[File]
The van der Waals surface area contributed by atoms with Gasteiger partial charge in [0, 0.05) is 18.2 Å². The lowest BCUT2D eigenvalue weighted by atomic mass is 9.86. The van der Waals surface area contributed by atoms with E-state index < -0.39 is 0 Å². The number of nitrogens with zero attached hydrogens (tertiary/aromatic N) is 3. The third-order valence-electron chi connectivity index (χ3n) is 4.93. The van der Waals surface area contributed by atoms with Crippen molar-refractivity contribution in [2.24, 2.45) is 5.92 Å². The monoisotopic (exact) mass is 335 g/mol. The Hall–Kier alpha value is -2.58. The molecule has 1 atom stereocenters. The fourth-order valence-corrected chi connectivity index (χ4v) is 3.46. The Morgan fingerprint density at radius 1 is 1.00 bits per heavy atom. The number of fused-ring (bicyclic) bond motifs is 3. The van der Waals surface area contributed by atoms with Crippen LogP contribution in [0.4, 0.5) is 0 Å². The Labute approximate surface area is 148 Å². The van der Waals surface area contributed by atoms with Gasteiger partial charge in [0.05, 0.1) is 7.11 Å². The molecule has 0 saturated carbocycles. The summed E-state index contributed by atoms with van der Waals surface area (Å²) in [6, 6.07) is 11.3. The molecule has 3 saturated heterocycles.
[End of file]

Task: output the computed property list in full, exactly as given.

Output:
The van der Waals surface area contributed by atoms with Gasteiger partial charge in [0, 0.05) is 18.2 Å². The lowest BCUT2D eigenvalue weighted by atomic mass is 9.86. The van der Waals surface area contributed by atoms with E-state index < -0.39 is 0 Å². The number of nitrogens with zero attached hydrogens (tertiary/aromatic N) is 3. The third-order valence-electron chi connectivity index (χ3n) is 4.93. The van der Waals surface area contributed by atoms with Crippen molar-refractivity contribution in [2.24, 2.45) is 5.92 Å². The monoisotopic (exact) mass is 335 g/mol. The Hall–Kier alpha value is -2.58. The molecule has 1 atom stereocenters. The fourth-order valence-corrected chi connectivity index (χ4v) is 3.46. The Morgan fingerprint density at radius 1 is 1.00 bits per heavy atom. The number of fused-ring (bicyclic) bond motifs is 3. The van der Waals surface area contributed by atoms with Crippen LogP contribution in [0.4, 0.5) is 0 Å². The Labute approximate surface area is 148 Å². The van der Waals surface area contributed by atoms with Gasteiger partial charge in [0.05, 0.1) is 7.11 Å². The molecule has 0 saturated carbocycles. The summed E-state index contributed by atoms with van der Waals surface area (Å²) in [6, 6.07) is 11.3. The molecule has 3 saturated heterocycles.